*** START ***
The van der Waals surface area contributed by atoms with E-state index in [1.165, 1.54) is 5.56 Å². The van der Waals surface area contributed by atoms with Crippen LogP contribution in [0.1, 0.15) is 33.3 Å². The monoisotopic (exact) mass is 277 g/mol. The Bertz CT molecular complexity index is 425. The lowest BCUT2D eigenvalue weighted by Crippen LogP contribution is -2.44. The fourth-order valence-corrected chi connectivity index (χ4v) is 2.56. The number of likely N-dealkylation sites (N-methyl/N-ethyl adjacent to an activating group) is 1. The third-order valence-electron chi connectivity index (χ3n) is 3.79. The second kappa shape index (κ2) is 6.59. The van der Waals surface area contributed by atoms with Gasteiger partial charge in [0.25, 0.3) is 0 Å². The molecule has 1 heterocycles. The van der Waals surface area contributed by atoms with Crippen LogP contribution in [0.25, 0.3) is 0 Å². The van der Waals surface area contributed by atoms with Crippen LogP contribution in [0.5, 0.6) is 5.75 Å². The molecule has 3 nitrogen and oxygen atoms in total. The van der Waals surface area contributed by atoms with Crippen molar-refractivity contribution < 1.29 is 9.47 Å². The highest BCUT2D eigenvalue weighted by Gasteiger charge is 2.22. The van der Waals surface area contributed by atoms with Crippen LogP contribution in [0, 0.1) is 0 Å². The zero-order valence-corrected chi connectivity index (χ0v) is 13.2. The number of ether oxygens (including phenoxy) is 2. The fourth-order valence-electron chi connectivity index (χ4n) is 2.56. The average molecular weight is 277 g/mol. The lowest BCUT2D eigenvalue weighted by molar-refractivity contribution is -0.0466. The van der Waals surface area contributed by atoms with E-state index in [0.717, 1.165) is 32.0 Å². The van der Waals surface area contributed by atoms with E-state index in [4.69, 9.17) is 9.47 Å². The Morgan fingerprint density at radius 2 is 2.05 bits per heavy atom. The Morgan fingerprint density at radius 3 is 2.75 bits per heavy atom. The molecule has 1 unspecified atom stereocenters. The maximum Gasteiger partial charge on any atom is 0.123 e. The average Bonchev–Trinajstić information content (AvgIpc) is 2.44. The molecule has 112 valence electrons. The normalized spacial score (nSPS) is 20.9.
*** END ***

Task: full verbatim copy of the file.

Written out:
The van der Waals surface area contributed by atoms with E-state index in [1.165, 1.54) is 5.56 Å². The van der Waals surface area contributed by atoms with Crippen LogP contribution in [0.1, 0.15) is 33.3 Å². The monoisotopic (exact) mass is 277 g/mol. The Bertz CT molecular complexity index is 425. The lowest BCUT2D eigenvalue weighted by Crippen LogP contribution is -2.44. The fourth-order valence-corrected chi connectivity index (χ4v) is 2.56. The number of likely N-dealkylation sites (N-methyl/N-ethyl adjacent to an activating group) is 1. The third-order valence-electron chi connectivity index (χ3n) is 3.79. The second kappa shape index (κ2) is 6.59. The van der Waals surface area contributed by atoms with Gasteiger partial charge in [0.25, 0.3) is 0 Å². The molecule has 1 heterocycles. The van der Waals surface area contributed by atoms with Crippen LogP contribution in [0.25, 0.3) is 0 Å². The van der Waals surface area contributed by atoms with Crippen LogP contribution in [0.5, 0.6) is 5.75 Å². The molecule has 3 nitrogen and oxygen atoms in total. The van der Waals surface area contributed by atoms with Crippen molar-refractivity contribution < 1.29 is 9.47 Å². The highest BCUT2D eigenvalue weighted by Gasteiger charge is 2.22. The van der Waals surface area contributed by atoms with Crippen LogP contribution in [0, 0.1) is 0 Å². The zero-order valence-corrected chi connectivity index (χ0v) is 13.2. The number of ether oxygens (including phenoxy) is 2. The fourth-order valence-electron chi connectivity index (χ4n) is 2.56. The average molecular weight is 277 g/mol. The lowest BCUT2D eigenvalue weighted by molar-refractivity contribution is -0.0466. The van der Waals surface area contributed by atoms with E-state index in [0.717, 1.165) is 32.0 Å². The van der Waals surface area contributed by atoms with E-state index in [4.69, 9.17) is 9.47 Å². The Morgan fingerprint density at radius 2 is 2.05 bits per heavy atom. The Morgan fingerprint density at radius 3 is 2.75 bits per heavy atom. The molecule has 1 unspecified atom stereocenters. The maximum Gasteiger partial charge on any atom is 0.123 e. The average Bonchev–Trinajstić information content (AvgIpc) is 2.44. The molecule has 112 valence electrons. The normalized spacial score (nSPS) is 20.9.